Perhaps it was this “shape-shifting” quality that made Bowie perfect for playing Andy Warhol in the hagiography that was “Basquiat.” Easily my favorite screen role of Bowie’s, the performer made the best screen Warhol. (Hell, he even had sung about the artist on “Hunky Dory”). Bowie was amusing in his silver wig. (It was so much better than his wild hairdo in “Labyrinth.”) He captured the “Oh, Gee,” and “Wow” affect of Warhol in director Julian Schnabel’s film. But one never forgot it was Bowie as Warhol. That was part of the joke, and why it worked so beautifully. Bowie is very relaxed, very funny at lunch considering Basquiat’s art, or arguing at a dinner party, or trying to create a “piss painting.” Bowie brought Warhol back to life for me in this film. As in his most of his performances, he was appropriately detached, and yet completely inhabited in the part. It worked best here.
Ten years later, Christopher Nolan cast Bowie in another real-life role, as Nikola Tesla in “The Prestige.” But Bowie was older here, and while he exuded charisma, he lacked the sex appeal that made him so beguiling in most of his screen roles.
I’ll miss seeing Bowie on screen. He was always enjoyable, even when he was inscrutable. But deconstructing his appeal was what made him so entrancing.
Allison Reeves, a friend of mine from high school who was enamored with Bowie, captured what it was about his personae that made him so interesting to us. She told me, “Bowie gave me the permission to try different personalities, break conventions, and imagine a life much larger than my little corner of high school.”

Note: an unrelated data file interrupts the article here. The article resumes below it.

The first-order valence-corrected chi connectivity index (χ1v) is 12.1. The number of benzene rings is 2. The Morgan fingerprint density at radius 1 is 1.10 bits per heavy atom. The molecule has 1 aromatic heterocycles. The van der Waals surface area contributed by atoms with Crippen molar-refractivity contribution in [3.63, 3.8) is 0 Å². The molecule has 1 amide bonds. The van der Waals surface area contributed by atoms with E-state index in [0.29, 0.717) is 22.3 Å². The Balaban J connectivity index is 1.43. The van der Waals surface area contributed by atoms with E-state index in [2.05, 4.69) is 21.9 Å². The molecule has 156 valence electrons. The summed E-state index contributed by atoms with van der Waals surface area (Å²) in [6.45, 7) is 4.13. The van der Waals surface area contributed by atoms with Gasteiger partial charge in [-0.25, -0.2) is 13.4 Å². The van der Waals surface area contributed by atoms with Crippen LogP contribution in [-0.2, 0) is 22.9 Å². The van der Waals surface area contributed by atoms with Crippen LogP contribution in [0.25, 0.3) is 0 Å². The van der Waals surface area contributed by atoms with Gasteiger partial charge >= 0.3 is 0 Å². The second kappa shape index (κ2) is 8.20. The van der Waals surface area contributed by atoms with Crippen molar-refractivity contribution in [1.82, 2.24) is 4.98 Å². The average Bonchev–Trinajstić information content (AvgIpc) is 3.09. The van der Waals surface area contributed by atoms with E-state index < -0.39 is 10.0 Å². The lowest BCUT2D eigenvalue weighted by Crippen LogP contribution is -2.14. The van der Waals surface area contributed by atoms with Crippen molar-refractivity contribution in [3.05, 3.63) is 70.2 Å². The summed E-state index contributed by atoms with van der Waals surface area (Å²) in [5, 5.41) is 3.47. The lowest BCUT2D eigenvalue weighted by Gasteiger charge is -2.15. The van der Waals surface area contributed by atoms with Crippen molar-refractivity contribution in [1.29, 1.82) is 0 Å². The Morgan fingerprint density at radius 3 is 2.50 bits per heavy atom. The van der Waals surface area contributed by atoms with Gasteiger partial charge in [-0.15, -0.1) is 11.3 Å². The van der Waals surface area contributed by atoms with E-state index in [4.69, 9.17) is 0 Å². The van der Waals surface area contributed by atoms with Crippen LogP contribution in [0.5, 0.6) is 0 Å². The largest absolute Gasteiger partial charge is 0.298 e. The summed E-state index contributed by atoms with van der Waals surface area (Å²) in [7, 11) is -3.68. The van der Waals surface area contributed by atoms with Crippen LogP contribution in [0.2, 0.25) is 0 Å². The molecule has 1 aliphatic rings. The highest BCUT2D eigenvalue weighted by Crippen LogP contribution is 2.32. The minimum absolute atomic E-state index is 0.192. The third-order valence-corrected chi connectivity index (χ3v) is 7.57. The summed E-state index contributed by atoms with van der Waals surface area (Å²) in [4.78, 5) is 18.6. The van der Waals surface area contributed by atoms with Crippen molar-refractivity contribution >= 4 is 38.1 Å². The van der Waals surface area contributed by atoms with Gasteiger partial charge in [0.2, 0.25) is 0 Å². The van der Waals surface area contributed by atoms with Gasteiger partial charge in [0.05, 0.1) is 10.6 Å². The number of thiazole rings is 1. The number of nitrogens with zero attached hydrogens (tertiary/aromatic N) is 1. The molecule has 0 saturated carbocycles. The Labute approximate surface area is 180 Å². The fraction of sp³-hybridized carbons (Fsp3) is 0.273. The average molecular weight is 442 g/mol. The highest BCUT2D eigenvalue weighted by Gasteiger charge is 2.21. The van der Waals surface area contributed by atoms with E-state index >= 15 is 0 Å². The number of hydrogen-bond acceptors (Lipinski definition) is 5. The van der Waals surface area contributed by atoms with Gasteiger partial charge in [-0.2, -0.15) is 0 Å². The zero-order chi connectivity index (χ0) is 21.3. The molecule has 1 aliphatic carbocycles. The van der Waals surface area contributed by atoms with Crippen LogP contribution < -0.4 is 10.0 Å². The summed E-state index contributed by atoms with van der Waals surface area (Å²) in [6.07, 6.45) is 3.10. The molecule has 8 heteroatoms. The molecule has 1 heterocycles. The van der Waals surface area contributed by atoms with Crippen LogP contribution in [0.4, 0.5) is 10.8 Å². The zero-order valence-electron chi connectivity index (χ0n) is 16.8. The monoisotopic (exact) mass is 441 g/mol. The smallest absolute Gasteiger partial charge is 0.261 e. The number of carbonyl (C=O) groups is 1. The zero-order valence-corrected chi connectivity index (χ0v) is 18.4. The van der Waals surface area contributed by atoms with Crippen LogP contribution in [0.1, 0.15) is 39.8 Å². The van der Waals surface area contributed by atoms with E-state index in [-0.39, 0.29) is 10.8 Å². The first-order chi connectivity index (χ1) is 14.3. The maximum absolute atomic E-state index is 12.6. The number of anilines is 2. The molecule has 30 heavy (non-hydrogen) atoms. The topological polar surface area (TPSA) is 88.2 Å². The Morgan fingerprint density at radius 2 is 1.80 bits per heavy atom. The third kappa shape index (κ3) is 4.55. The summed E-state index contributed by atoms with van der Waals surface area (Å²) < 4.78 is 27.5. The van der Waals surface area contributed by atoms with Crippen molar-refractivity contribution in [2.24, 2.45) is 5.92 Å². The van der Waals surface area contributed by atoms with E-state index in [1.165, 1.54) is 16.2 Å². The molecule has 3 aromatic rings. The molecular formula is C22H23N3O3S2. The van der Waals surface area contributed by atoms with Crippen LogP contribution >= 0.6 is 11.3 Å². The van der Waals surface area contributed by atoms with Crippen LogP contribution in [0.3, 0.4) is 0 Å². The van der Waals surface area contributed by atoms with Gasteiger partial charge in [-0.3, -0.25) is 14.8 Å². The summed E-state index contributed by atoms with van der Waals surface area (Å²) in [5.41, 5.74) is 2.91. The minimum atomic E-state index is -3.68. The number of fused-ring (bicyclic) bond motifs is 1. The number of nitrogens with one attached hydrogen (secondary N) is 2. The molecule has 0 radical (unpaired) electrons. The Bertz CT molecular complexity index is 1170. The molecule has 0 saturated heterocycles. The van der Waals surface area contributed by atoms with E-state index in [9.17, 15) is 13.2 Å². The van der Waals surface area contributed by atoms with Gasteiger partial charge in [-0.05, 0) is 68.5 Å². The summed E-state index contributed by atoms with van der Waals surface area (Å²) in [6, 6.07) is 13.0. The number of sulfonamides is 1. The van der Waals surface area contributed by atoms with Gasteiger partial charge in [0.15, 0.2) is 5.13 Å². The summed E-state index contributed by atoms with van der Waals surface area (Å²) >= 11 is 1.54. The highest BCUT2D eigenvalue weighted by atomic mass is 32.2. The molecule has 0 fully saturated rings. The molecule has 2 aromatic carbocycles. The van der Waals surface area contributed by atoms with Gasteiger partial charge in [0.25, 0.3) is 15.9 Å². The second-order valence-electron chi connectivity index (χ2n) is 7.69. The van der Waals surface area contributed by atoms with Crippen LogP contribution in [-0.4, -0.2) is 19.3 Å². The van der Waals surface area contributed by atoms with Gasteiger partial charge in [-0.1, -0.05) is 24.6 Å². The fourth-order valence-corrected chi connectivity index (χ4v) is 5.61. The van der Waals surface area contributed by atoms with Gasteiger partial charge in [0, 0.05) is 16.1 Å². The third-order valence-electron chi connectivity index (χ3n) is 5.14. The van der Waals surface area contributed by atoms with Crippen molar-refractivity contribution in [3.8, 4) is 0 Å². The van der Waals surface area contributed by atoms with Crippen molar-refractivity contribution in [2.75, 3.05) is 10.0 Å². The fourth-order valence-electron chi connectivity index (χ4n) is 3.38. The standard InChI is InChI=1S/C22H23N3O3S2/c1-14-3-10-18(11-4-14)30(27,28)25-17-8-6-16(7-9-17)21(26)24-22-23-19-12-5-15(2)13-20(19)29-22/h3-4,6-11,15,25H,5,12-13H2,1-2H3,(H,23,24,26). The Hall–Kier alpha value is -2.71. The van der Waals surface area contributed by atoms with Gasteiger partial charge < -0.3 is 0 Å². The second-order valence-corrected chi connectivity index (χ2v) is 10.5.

I think Bowie had the same effect on me. I watched him because he made me look at the world differently. He always seems not to fit in, which was integral to my effort to stand apart during my formative years. Watching Bowie’s films I kept searching for ways in which I could find a place in a strange world, not unlike his characters often did. Seeing Bowie on screen somehow helped make things acceptable to me.
Of course, the role that Bowie played best and perhaps most famously, was the title character in “The Man Who Fell to Earth.” As Thomas Jerome Newton, a fragile, vulnerable alien who is contaminated and corrupted by his contact with humans, Bowie brought a poignancy to the role. As an alien who “falls” to Earth hoping to bring water back to his arid planet, Newton finds love, sex, sadness, religion, money, alcohol, and jealousy. He reveled in his “outsider perspective,” which was universal to anyone who did not fit in. Which is perhaps what I most related to: someone who was taking it all in, but not quite telling what he thought of it all.